I have lived in America for 20 years. I was one of those who grew up under communism, reciting the poem "I am Bulgarian" because I was fortunate enough to grow up in a family of educated people with values. As a child, I thought I was doomed to never travel outside of Bulgaria because it was only a journey with connections, but life surprised me. I received a scholarship and left alone at 18. I studied, graduated and then stayed to work, to develop as a person, to expand my worldview, and to learn the art of living.
At the time, there were neither emails nor Facebook. To this day, I remember the faces of family and friends who came to send me to Sofia Airport, many of whom I never saw again. Over the years, many people have taught, offended and envied me about living abroad, how easy it is for me there, and how bad it is in Bulgaria. I know that it is difficult in Bulgaria, but I do not think that half of these people have any idea what they are envious of, or would have withstood a week of stress, stress, pace, requirements, insecurity and loneliness that one has to deal with every day abroad.
What I have certainly learned and developed outside Bulgaria is the sense of cultural identity, and respect for my country's roots and cultural heritage. Studying "History of Art in Florence" and "Western History" at the university, I realized what ancient, historical and traditional wealth we Bulgarians have. I am not one of those who says that everything starts from Bulgaria, nor that there is no better place in Bulgaria, because there are traditions, art and culture all over the world. But the more I travel and discover, I realize that we have a dignified cultural heritage that we must preserve, study and pass on to future generations. Now, as a photographer, I seek to shoot, whenever possible, and protect in the way I can, our Bulgarian heritage.

Last week, I had the privilege of filming eight incredible grandmothers and a young girl, a choir for folk songs that would "4" an hour from the village of Dryanovo in the Rhodopes to record a disc and sing at "Museum Night". This is due to the unique, patient and active girls from Baba Residence, that take all my applause. As my contribution, I wanted to take portrait photographs and all the growth of the grandmothers in the hall - the winter garden of the palace, because the light was perfect for the effect I wanted to achieve, and also because it would be very artistic for the Bulgarian heritage to shoot folklore costumes in the old palace.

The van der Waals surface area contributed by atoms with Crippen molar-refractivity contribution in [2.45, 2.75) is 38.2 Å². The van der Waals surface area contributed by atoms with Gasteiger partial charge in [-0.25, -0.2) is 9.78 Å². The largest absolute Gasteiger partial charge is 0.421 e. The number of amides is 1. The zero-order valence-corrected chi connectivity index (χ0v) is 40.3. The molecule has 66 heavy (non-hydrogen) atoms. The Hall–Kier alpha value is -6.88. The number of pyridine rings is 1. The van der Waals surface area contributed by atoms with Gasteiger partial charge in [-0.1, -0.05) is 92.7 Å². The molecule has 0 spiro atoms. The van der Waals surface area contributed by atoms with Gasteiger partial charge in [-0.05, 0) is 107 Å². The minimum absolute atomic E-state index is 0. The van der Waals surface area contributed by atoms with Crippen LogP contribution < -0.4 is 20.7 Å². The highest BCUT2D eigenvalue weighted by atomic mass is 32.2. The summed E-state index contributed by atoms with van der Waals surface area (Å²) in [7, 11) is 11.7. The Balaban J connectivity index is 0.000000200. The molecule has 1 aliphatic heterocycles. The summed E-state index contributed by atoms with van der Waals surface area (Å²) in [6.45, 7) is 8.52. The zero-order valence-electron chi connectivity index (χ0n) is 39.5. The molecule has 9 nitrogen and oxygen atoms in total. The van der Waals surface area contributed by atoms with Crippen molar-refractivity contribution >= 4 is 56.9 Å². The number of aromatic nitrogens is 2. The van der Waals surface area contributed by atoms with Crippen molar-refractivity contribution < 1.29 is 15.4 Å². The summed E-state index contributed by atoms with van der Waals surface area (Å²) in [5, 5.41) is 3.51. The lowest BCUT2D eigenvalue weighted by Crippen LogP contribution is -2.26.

While waiting for the grandmothers and adjusting the camera, I had the utter discomfort of meeting the two directors of the National Art Gallery, who, unfortunately, are the present-day guardians and representatives of Bulgarian art and culture. There was no Good Day, no handshake or presentation, but there was an unceremonious statement with no way of communicating or explaining in a logical way, followed by expulsion because I was stigmatized as "obstructing people". I would understand if it was explained to me that I needed to book a salon in advance, or that I needed permission, but I could not understand the attitude, the way of talking and gesturing of women who, by behavior, clothing and mannerism, were frozen for me by the time of communism and recently thawed. The doorman, more like a prankster, chased the grandmothers, because they prevented movement on the stairs. Despite these individuals, the grandmothers performed brilliantly and were respected by those who showed an interest and patience to stop and listen to them. I personally spent some wonderful hours with my grandmothers, in pictures, listening to their jokes, kindness, friendship, deep spirit and what is truly Bulgarian to me.

© Tina Boyadzhieva

My Bulgaria, the culture and values ​​of my home, which must be preserved, respected, studied and continued, are represented by these grandmothers, much more than directors - neighborhoods, whose worldview and world are so narrow and limited, and are expressed emotionally harassment of others because they have somehow come to power.

Bulgaria is as much mine as it is theirs, and in response to the fraudulent attitude, the bewilderment and the limited thinking, I choose the beauty, the art and the infinity of our ancient culture and traditions. I present to you the pictures of real Bulgarians from the village of Dryanovo, which I love, and my huge applause to the girls from the Residence Grandma who, despite many obstacles, bureaucracy, lack of resources and the mentality of "Can't!", Have found a way to succeed, safeguard and perpetuate the most valuable thing for our nation.

© Tina Boyadzhieva

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